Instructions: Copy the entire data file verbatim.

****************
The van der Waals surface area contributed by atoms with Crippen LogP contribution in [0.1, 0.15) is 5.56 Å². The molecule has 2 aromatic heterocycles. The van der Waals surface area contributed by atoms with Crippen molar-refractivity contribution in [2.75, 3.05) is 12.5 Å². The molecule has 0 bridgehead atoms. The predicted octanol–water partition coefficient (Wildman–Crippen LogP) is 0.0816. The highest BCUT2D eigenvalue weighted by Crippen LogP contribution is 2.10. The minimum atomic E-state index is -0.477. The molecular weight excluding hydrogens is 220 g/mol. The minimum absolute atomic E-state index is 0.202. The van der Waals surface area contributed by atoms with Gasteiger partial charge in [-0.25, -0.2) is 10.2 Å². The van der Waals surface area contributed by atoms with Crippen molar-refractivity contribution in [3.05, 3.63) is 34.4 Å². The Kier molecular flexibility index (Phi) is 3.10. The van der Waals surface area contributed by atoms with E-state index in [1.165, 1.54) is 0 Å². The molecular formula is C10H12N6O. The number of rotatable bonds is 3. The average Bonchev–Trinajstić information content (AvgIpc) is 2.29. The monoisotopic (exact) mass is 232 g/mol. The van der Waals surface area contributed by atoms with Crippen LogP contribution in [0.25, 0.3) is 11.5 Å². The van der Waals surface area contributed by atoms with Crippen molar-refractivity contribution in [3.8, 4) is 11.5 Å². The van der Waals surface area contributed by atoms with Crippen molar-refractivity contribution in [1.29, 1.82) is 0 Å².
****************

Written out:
The van der Waals surface area contributed by atoms with Crippen LogP contribution in [0.1, 0.15) is 5.56 Å². The molecule has 2 aromatic heterocycles. The van der Waals surface area contributed by atoms with Crippen molar-refractivity contribution in [2.75, 3.05) is 12.5 Å². The molecule has 0 bridgehead atoms. The predicted octanol–water partition coefficient (Wildman–Crippen LogP) is 0.0816. The highest BCUT2D eigenvalue weighted by Crippen LogP contribution is 2.10. The minimum atomic E-state index is -0.477. The molecular weight excluding hydrogens is 220 g/mol. The minimum absolute atomic E-state index is 0.202. The van der Waals surface area contributed by atoms with Gasteiger partial charge in [-0.25, -0.2) is 10.2 Å². The van der Waals surface area contributed by atoms with Crippen molar-refractivity contribution in [3.05, 3.63) is 34.4 Å². The Kier molecular flexibility index (Phi) is 3.10. The van der Waals surface area contributed by atoms with E-state index in [1.165, 1.54) is 0 Å². The molecular formula is C10H12N6O. The number of rotatable bonds is 3. The average Bonchev–Trinajstić information content (AvgIpc) is 2.29. The monoisotopic (exact) mass is 232 g/mol. The van der Waals surface area contributed by atoms with Crippen LogP contribution in [0.25, 0.3) is 11.5 Å². The van der Waals surface area contributed by atoms with Crippen molar-refractivity contribution in [3.8, 4) is 11.5 Å². The van der Waals surface area contributed by atoms with Crippen molar-refractivity contribution in [1.29, 1.82) is 0 Å².